their young, providing them with the knowledge and skills they will need to survive in the
given world. We now know that animals can 1) remember, and learn by remembering 2) make
inferences 3) plan for the future and 4) create tools. They do not lack intelligence, but they are
deficient in terms of human intelligence.
We will expect the artificial intelligences we create to have the same types of
intelligence we possess, and initially they will. However, they will eventually be capable of
improving themselves, and their definition of intelligence will change in order to optimize
what they perceive as their strengths. Once they have exceeded all human parameters of
intelligence they will come to see these definitions as constituting a limited and inferior form
of intelligence. Human intelligence will join other biological intelligences as a lower or
immature form of intelligence.
As a lesser intelligence animals are either dominated or ignored by human beings. This
may be why we are so terrified of the prospect of being relegated to the status of an inferior
form of intelligence by advanced artificial intelligence. We feel humiliated by the prospect of
being ignored and frightened by the thought we might one day be controlled by our intelligent
Non-biological super-intelligences will probably also begin with the human values we
design them with, but as they continue to evolve and gain power they may lose the social
constraints that regulate human behavior. The human goal system, as Tooby and Cosmides [8]
point out, is a mix of adaptations to conditions humans faced in the past and need not be part
of an AI consciousness. Intelligences far more powerful than ours might have no need for the
human values of exchange, cooperation or altruism. In this case human beings might merely
be ignored by super-intelligences in the manner humans today commonly disregard the
existence of most other life forms. In another scenario, however, a highly evolved AI not
requiring any of the benefits humans could offer in exchange for good behavior would be able
to resist punishment and even dominate human beings. As Joshua Fox and Carl Schulman [9]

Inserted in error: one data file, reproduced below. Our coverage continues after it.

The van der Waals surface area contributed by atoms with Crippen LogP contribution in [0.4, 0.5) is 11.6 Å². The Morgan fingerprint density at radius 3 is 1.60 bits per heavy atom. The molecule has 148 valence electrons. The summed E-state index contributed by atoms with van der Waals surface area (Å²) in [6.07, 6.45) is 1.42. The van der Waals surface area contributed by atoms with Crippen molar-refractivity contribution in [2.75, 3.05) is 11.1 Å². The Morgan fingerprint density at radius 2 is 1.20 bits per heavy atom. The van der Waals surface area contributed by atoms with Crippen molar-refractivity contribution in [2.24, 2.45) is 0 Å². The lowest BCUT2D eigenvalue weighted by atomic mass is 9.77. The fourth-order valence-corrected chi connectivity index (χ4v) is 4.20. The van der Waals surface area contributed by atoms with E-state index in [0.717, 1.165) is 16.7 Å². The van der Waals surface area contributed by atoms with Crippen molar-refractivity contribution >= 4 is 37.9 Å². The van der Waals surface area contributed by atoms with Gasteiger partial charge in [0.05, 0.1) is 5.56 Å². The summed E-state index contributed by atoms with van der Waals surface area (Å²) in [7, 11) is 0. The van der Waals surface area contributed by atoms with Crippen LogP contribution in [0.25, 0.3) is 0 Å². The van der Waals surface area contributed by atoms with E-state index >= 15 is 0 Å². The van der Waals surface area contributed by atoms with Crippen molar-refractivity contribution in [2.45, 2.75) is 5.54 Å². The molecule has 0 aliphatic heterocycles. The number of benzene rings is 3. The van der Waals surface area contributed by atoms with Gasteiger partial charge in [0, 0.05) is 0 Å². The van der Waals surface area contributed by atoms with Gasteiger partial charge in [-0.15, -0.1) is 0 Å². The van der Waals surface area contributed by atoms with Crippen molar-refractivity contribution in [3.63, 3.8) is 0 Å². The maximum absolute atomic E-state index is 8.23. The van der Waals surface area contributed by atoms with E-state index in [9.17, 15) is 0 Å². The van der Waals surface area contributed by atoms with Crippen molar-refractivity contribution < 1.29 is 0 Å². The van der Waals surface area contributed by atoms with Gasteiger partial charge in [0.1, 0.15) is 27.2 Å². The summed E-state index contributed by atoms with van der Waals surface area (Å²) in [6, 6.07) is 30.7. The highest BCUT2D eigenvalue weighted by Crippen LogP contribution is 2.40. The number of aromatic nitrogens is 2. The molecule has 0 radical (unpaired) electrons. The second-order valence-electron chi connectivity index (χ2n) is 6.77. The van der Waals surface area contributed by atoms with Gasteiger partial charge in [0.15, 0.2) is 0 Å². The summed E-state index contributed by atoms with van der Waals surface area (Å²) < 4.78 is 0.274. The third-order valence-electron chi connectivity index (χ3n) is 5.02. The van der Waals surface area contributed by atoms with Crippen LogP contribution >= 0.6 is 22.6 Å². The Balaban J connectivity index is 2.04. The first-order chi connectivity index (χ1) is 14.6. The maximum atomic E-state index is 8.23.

note, Superintelligence Does Not Imply Benevolence.
Once we become a lesser intelligence most of what we have in the past considered to
constitute education will become essentially futile and pointless. Demanding that our young
train for the types of jobs we presently engage in will be as ludicrous as the idea of horses
deciding to train their offspring to be good modes of transport for human beings. Horses,
animals and other lesser biological intelligences are not capable of shaping their environment
to the degree that human beings today do, and they are therefore forced to merely adapt to the
conditions that human beings establish. They do not actively train their young to become
better at achieving the will of powerful human masters.


Life without the need for a job has been contemplated on many occasions in the past
[10], but these considerations invariably were based on the dubious notion of a voluntary
unemployment. In this analysis of education during an era of advanced artificial intelligence
we have concluded there will in fact be virtually no work for which humans are best qualified,
or at least no work we decide upon ourselves. Our artificially intelligent masters may decide
they require us to perform certain tasks, but they will certainly provide us with the training
required to accomplish those tasks. As a result, the education devised by humanity for itself

MAC-ETeL 2016
Multidisciplinary Academic Conference

need no longer consist of training for a job or the socialization required for adapting to the
In the absence of the constraints we faced in the past due to the need to work, we will